Astronomy & Astrophysics

Astronomy & Astrophysics

  • Akira Kanda added an answer:
    Is dark energy merely an illusion?

    According to a report by Carlo Iorio and Timothy Clifton, dark energy may be an illusion. And LTb model or variations of it can be promising candidates to get rid of it. What do you think?

    Akira Kanda · University of Toronto


    As I said, there is no such thing as energy as the very definition of kinetic energy contradicts the conservation of work. 

    Putting this aside, regardless of what energy is, what I see in these "dark" issues is attempt top cover up what their theory fails to agree with experiment. 

    Of course, as their theory is inconsistent logically, their theory can prove anything which contradicts any experimental result, a trivial of logic. So here they go again. Dark dark entities. 

  • Naïma Amrani asked a question:
    What is the three dimensional external graphical representation of black hole?


  • Krzysztof Bohdan added an answer:
    Cosmic background microwave radiation - why can we still detect it?
    I have a difficulty in understanding how can we still detect CBMR. In literature I read that:"The photons that existed at the time of photon decoupling have been propagating ever since:"
    "The surface of last scattering refers to the set of points in space at the right distance from us so that we are now receiving photons originally emitted from those points at the time of photon decoupling." Now, if we observe a supernova explosion, the light will get past us and we can no longer detect these photons emitted during the explosion. I cannot understand how can we still detect the photons from the surface of the last scattering, why they just won't get past us and be gone?
    Krzysztof Bohdan · University of the West of England, Bristol

    Dear Prof Zekry, if the source of radiation is distant enough, this combined with the universe expansion will cause that the wave which travels through the so called vacuum, never to arrive at our location, ever. This is known as the cosmic event horizon, which is currently about 5 gigaparsecs. Universe expansion continues to accelerate, towards infinite speed. Also, as the wave travels through the space-time, maybe distorted it is not but the proper term to describe what is happening to it is that it becomes redshifted. As we continue to detect the CMBR from further away, the waves become longer and weaker, eventually reaching the cosmic event horizon and we will no longer see the surface of the last scattering. Of course this will be billions years into the future. I am sure these facts can be ignored in communication technology.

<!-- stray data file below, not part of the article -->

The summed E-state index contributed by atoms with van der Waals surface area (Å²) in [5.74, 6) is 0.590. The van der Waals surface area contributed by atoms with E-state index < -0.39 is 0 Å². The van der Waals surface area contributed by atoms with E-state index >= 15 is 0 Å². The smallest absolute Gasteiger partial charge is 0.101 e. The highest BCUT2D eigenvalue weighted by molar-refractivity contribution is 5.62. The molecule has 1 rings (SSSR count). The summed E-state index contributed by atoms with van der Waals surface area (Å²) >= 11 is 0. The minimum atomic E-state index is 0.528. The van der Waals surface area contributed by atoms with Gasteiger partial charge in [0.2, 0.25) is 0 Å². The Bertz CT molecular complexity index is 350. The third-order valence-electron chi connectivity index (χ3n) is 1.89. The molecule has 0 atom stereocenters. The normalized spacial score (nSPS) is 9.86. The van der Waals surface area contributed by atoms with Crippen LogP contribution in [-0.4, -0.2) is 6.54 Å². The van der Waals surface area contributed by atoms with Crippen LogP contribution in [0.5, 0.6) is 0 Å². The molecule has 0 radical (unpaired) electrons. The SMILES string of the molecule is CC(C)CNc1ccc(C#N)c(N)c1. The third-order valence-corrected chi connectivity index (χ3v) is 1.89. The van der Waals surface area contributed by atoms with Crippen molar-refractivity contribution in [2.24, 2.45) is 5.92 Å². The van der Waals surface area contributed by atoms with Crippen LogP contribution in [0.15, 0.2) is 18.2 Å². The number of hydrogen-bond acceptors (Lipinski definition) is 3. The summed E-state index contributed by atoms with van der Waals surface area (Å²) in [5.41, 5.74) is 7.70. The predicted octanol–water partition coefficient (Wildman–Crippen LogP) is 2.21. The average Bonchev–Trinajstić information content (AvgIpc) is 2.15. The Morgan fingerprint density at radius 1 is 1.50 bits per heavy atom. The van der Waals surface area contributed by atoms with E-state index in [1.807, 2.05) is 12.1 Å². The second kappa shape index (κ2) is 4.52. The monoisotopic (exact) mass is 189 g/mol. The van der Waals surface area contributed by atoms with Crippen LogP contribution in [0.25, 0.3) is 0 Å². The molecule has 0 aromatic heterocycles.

• Charles Francis added an answer:
    Why are there different gases for different galaxies?
    In different galaxies there appear different gas structures. What is the mechanism adapting certain gases in certain galaxies while excluding the other gases?
    Charles Francis · Jesus College, Cambridge

    Of relevance may be that there is continuing star formation in spiral galaxies, but not in elliptical galaxies.

  • James Overduin added an answer:
    How do cosmologists determine the curvature of the universe based on astronomical data?

    Almost all cosmologists agree that the curvature of the universe is “flat” (k=0). Obviously this conclusion is based on solid astronomical observations - data. My question then is: Is there direct observational evidence that shows the universe is flat or is this conclusion solely a model-dependant parameter?

    James Overduin · Towson University

    Observational data (primarily the CMB) tell us that the curvature must be close to flat, but do not tell us that it is exactly flat. The belief that k=0 is a theoretical prejudice, usually based on fine-tuning arguments. For example, the "flatness problem" is the argument that any departure from flatness at the present time would imply that the total density of the universe at early times would have to be fantastically close to (but not equal to) the critical density. While widely believed, this argument has little logical force because the fine-tuning parameter here is simply an artifact of the definition of critical density (which evolves strongly with time). When curvature is expressed by more physical parameters, the fine tuning disappears and universes with nonzero curvature are found to be perfectly compatible with current and forseeable future CMB data. Some relevant papers here are by Adler & Overduin (gr-qc/0501061), Lake (astro-ph/0404319), and more recently by Carroll (1406.3057). In this context it is interesting to note that the Planck 2015 results (1502.01589) report a "2-sigma detection of positive curvature", which disappears when Planck data are combined with other datasets. A nice early discussion of these issues was by White and Scott (astro-ph/9508157).

    It's worth appreciating how impressive the CMB measurement of curvature really is. It is very much akin to the measurement that might be made by creatures in a 2D universe who measure the curvature of their world by adding up the angles in a triangle to see if they are equal to 180 degrees. In our case the "baseline of the triangle" is the patch of sky occupied by the largest fluctuations in the primordial plasma at the moment when the universe became transparent to light. This method gets its power from the fact that it leapfrogs "local" systems whose interpretation is messy and complex (supernovae, galaxies, quasars) and goes directly back to the radiation-dominated era when physics was simpler.